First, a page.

“…and there’s stuff I want to talk to you about but we’re always in public and everyone’s around and I can’t talk to you,” confessed my eight-year-old son and my heart sunk.
I dream-sequenced back to when at the tender age of five, he expressed to me that he wasn’t getting any respect. Because it was bedtime, I wrote it off as a stall tactic, but upon further investigation, turns out he wasn’t completely wrong and in that moment, by not hearing his heart, I had failed him.
Fast forward three years and I was having a deja vu moment.
You have to understand – a request from Ellis for alone time is common and since he has no affect, missing his emotions can happen easily. But with that singular loaded statement, “I can’t talk to you”, I internally lamented the obviously unmanageable volume of heart-wrenching topics that he wanted – nay, needed to talk to me about, and that since we hadn’t done so, I was failing him yet again.
But this was my fresh start. This was the dawn of our evening walks and talks in which he would pour out his little heart to me – his rock, his confidant, his momma. I swallowed the lump in my throat and braced myself. “Well, that’s why we’re doing this, Buddy. It’s just me and you out for our walk. We can talk about whatever you want to talk about. So whatcha got?”
“Okay. If you had a flying car, what would it run on – Slushee or smoothie?”
And so began the first of what I hope to be many evening walks between my son and me.
We left our home, which is the third one on our block, and headed toward the corner and before we got there, I heard him exclaim, “I love this walk” two times and then two more as we crossed the street. His excitement was contagious. I asked him how far he wanted to walk: a quarter-mile, a half-mile, advising him that no matter what distance he chose, we’d have to double it because we would be walking back, as well.
“Do you want to go to MLK?”
“What about that school up there with the playground?”
“Oh, sure, we can do that!”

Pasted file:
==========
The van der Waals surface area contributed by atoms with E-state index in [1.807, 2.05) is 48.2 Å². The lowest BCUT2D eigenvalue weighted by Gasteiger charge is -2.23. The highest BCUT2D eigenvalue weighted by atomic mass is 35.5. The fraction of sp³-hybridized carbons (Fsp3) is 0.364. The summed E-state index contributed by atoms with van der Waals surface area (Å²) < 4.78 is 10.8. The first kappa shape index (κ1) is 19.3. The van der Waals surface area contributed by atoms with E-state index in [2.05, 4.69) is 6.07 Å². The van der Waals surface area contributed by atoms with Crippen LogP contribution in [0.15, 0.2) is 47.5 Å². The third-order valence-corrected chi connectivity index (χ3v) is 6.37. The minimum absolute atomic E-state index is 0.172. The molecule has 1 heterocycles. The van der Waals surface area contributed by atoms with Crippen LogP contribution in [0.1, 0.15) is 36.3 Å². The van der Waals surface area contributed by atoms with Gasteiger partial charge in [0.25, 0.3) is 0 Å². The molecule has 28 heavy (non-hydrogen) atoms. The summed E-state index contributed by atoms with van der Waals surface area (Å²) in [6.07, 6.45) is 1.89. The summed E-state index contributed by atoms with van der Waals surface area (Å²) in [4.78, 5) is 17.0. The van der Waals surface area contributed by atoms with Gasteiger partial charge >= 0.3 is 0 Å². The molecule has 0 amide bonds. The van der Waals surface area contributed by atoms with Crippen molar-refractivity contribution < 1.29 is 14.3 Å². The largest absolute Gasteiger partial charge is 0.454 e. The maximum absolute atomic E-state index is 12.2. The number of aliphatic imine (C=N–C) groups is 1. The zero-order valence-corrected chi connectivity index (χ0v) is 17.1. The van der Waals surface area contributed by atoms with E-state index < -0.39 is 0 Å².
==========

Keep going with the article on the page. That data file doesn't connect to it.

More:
And so we did. It was a warm spring evening, and he had donned a light sweater. Not sure, I asked if he had the sweater on in the house or if he had just put it on for our walk. “I just put it on for our walk. It looked like sweater weather to me. I love this walk.”
My husband and I regularly relish in the fact that our son is unintentionally overflowing with entertaining quips, so priming the pump is not necessary. One needs to only make him aware that questions need his answers – and he readily supplies them.
His thoughts on seeing a deer: *gasp* “Is that a deer? Mooom, that’s not a real deer. Fun fact: I’ve never seen a real deer before. Just kidding. Yes, I have.”
His BFF’s mom and I planned a surprise Zoom meeting for our sons. When I asked him if he enjoyed the surprise: “I conveniently just said that I barely ever see him and then I saw him!”
On plans for the future: “When Coronavirus ends, I say we go to Italy and take a picture of the Leaning Tower of Pisa and make it look like I’m holding it up. And Reese can have a turn, too.”
His feelings about me protecting him from the cross traffic of oncoming cars: “I’d be furious with them if they hit ya.”
We had returned home on the evening of our first walk. My favorite son has on his jammers and it is now bedtime. He just walked into my bedroom, gave me some sugar and asked, “Guess how many friends I have?” “How many?” “If I count Reese, 34. Goodnight.”
Oh, and for the record, we agreed that smoothies would be the better source of fuel for our flying cars. Slushees are just ice, sugar, and syrup flavoring (he can’t pick a fave between Orange and Blue Raspberry), whereas smoothies have fresh fruit, healthy fats, and are organic, and that’s good for everything, according to Ellis.